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Christmas and New Year Friday, 25 December, 1998, 02:41 GMT
Christmas dinner: the healthy option?
The British Christmas meal, but is it healthy?
Christmas is synonymous the world over with good food and lots of it.

But is too much making merry bad for your health?

News Online presents a short rundown of dishes from around the world and an analysis of their health potential.


In the UK, families usually tuck into roast turkey, chestnut stuffing, roast potatoes, vegetables and gravy on Christmas Day.

This is followed by Christmas pudding - a heavy fruit pudding laced with brandy. This is often eaten with brandy flavoured butter.

Optional extras include mince pies - pies made out of dried fruits.

Later in the day, if you have managed to save room, there is Christmas cake - a fruit cake covered in marzipan - and chocolate log, a chocolate cake topped off with a plastic robin. Consuming the robin is not recommended.

In many European countries - particularly eastern and central Europe, fish is the main Christmas fare.

In Austria and the Czech Republic, carp is the main dish. The Czechs eat it with black sauce.

In Austria, the carp is fried and followed by chocolate and apricot cake.

Italians - which has a strong regionalist tendency - fish is also big. In some regions, families may prepare as many as 20 different fish dishes for Christmas Eve.

In Rome, the traditional meal is roast, baked or fried eel.

However, in northern Italy, some families eat pork sausage packed in a pig's leg and smothered in lentils or roast turkey.

Italians also indulge in lots of sweet food, including torrone (nougat) and panettone (cake filled with glazed fruit).

Christmas pudding is rich in potassium
Christmas sweets tend to be made with nuts which are symbolic of the earth's fertility, and honey. In ancient Rome, honey symbolised that the New Year would be sweet.

Besides fish and turkey, the other main European Christmas dishes tend to involve ham or pork.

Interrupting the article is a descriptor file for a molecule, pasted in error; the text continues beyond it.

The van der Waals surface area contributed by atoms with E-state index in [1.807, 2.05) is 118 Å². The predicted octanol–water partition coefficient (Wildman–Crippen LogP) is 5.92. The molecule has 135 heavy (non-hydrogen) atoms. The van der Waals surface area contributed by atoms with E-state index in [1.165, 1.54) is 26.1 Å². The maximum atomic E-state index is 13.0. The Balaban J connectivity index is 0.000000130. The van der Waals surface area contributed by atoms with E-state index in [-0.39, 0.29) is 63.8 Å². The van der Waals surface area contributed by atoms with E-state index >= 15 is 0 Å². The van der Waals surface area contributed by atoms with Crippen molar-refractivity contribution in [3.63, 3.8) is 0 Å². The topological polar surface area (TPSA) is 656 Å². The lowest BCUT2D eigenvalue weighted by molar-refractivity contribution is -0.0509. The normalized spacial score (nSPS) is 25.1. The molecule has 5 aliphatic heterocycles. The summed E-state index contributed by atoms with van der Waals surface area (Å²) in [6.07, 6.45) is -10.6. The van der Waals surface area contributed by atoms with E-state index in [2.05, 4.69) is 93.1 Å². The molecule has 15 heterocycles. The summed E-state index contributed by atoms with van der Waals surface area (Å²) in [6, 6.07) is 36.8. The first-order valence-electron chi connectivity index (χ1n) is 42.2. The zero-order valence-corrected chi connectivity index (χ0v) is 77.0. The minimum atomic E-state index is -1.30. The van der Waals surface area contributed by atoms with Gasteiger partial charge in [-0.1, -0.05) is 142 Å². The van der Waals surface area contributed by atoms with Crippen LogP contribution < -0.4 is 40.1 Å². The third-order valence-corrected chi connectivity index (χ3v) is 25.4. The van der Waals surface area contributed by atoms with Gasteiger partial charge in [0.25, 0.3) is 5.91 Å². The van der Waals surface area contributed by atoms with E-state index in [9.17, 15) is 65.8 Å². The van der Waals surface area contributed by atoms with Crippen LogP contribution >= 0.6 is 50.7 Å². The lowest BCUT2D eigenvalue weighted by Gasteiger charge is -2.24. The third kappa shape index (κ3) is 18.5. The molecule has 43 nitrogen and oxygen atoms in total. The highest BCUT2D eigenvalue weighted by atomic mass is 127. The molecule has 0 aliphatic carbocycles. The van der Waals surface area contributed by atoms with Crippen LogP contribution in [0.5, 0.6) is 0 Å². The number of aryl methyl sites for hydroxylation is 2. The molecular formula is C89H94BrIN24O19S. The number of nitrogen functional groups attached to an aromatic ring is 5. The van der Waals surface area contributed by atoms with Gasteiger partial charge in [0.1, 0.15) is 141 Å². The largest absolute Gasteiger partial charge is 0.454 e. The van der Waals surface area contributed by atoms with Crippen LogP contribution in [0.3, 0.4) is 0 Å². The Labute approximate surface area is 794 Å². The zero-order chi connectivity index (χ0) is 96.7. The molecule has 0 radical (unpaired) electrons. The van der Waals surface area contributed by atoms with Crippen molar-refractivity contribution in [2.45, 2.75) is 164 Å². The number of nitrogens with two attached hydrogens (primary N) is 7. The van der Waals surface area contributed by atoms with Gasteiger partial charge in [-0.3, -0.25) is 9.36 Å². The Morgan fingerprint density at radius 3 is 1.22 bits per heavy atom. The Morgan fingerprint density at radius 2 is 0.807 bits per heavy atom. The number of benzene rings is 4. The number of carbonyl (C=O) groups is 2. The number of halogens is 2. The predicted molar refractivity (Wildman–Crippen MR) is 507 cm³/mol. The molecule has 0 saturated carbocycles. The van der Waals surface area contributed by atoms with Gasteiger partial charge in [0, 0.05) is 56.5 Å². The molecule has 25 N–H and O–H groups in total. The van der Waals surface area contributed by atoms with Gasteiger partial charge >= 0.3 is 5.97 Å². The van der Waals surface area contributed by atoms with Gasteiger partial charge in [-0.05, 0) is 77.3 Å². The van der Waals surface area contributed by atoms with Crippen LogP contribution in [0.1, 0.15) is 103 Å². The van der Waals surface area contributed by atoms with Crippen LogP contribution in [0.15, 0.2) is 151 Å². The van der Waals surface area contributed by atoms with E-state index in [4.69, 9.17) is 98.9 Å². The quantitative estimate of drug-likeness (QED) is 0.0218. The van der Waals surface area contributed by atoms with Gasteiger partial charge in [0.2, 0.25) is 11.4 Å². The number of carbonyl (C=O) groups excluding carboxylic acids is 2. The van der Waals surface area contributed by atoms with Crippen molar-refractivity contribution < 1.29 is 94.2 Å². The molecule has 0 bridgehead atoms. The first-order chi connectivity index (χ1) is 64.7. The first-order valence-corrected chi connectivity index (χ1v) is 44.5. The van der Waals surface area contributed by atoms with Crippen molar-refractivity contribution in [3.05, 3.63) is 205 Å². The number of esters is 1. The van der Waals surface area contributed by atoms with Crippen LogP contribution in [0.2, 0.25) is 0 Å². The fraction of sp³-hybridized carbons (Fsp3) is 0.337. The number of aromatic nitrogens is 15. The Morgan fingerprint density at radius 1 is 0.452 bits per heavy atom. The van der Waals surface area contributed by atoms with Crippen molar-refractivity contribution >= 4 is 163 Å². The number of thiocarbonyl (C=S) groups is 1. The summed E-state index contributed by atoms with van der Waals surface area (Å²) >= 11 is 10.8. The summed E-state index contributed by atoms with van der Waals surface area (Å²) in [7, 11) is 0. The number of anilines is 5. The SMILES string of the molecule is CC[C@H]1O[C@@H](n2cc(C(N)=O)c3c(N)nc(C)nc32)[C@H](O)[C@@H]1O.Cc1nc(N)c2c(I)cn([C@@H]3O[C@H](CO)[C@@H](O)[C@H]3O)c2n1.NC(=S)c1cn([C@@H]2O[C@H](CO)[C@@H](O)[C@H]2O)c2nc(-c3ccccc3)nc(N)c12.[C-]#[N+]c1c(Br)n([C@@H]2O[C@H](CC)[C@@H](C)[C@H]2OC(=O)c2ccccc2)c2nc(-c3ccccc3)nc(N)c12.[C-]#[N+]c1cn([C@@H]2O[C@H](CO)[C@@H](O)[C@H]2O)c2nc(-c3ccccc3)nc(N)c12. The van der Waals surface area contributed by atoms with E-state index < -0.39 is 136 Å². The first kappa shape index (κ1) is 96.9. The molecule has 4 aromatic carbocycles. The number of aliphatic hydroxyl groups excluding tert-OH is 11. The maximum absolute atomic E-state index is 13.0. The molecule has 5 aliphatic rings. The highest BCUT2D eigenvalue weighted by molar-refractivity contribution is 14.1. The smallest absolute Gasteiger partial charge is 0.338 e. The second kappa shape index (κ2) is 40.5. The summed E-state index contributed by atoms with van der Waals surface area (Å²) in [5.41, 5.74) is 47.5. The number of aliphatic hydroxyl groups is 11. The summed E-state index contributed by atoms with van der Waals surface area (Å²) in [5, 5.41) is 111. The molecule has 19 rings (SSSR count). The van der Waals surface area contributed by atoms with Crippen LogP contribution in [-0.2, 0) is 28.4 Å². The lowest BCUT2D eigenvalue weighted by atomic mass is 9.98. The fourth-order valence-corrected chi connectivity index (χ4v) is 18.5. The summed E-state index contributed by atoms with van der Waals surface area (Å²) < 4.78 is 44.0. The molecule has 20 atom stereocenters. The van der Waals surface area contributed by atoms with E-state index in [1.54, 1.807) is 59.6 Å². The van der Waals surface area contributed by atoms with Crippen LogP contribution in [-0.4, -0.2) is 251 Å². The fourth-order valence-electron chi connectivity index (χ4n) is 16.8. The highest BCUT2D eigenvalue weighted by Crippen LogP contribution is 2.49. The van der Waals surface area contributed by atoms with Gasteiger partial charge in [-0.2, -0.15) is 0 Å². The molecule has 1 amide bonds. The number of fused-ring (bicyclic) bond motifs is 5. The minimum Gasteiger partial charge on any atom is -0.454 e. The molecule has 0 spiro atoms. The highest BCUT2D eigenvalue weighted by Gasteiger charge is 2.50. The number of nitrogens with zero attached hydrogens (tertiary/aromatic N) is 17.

Latvians eat brown peas and bacon sauce, small pies, cabbage and sausage.

The Swedes tend to eat ham, herring and brown beans on Christmas Eve.

But the big Christmas pork eaters are the Germans.

Christmas Eve is traditionally known as Dickbauch or Fat Stomach.

According to legend, people who do not eat a lot will be haunted by demons on Christmas Eve.

The main meal consists of suckling pig, white sausage and macaroni salad, but there are many regional variations.

On Christmas Day, Germans tuck into fish or roast goose and an array of heavy fruit breads, marzipan and spice bars.


North Americans tend to eat roast turkey, pumpkin pie, mashed potatoes and gravy - the same as for Thanksgiving.

But because of the USA's multicultural tradition, there are wide variations in what people eat.

Virginians tuck into oyster and ham pie and in Louisiana Creole Gumbo is a favourite. It consists of ham, veal, chicken, shrimp, oyster and crabmeat.

In New Mexico, empanaditas - beef pies with apple sauce, pine nuts and raisins - are big while in Hawai Turkey Teriyaki, a kind of barbequed turkey, is traditional fare.

In Baltimore, sauerkraut is sometimes served with turkey, but in North Carolina people eat Moravian Love Feast buns, a sweet bread made of flour and mashed potatoes.

A healthy Christmas

According to the British Nutrition Foundation (BNF), Christmas dinner generally provides a balanced meal, as long as you don't go too wild.

Turkey is low in fat. Breast meat has only 2% fat. The thigh has slightly more fat and dark meat contains more iron.

Eating too much at Christmas is okay, as long as you burn off the calories
Roast potatoes provide carbohydrates and vegetables give you the fibre and vitamins you need if they are not overcooked.

"It is a very nutritious meal," said a spokeswoman.

She added that there was no harm indulging in the odd bit of Christmas pudding, which contains a lot of potassium.

However, the BNF advises people against slumping in front of the TV after the big meal.

It is better to do about 30 minutes of exercise to help burn off the food.

Other Christmas dinners are equally good for you. Fish is low in fat and some varieties, such as salmon, tuna and trout, help prevent heart disease.

Ham is a good source of iron and is particularly good for teenage girls who have just started their periods and women approaching the menopause.

Pork also gets the BNF seal of approval. Its fat content has been dropping dramatically in recent years.

"If you are always eating too much, then you may need to change your habits and diet, but it is fine if you are just overeating for a short period.

"Just concentrate on exercising more," said the spokeswoman.

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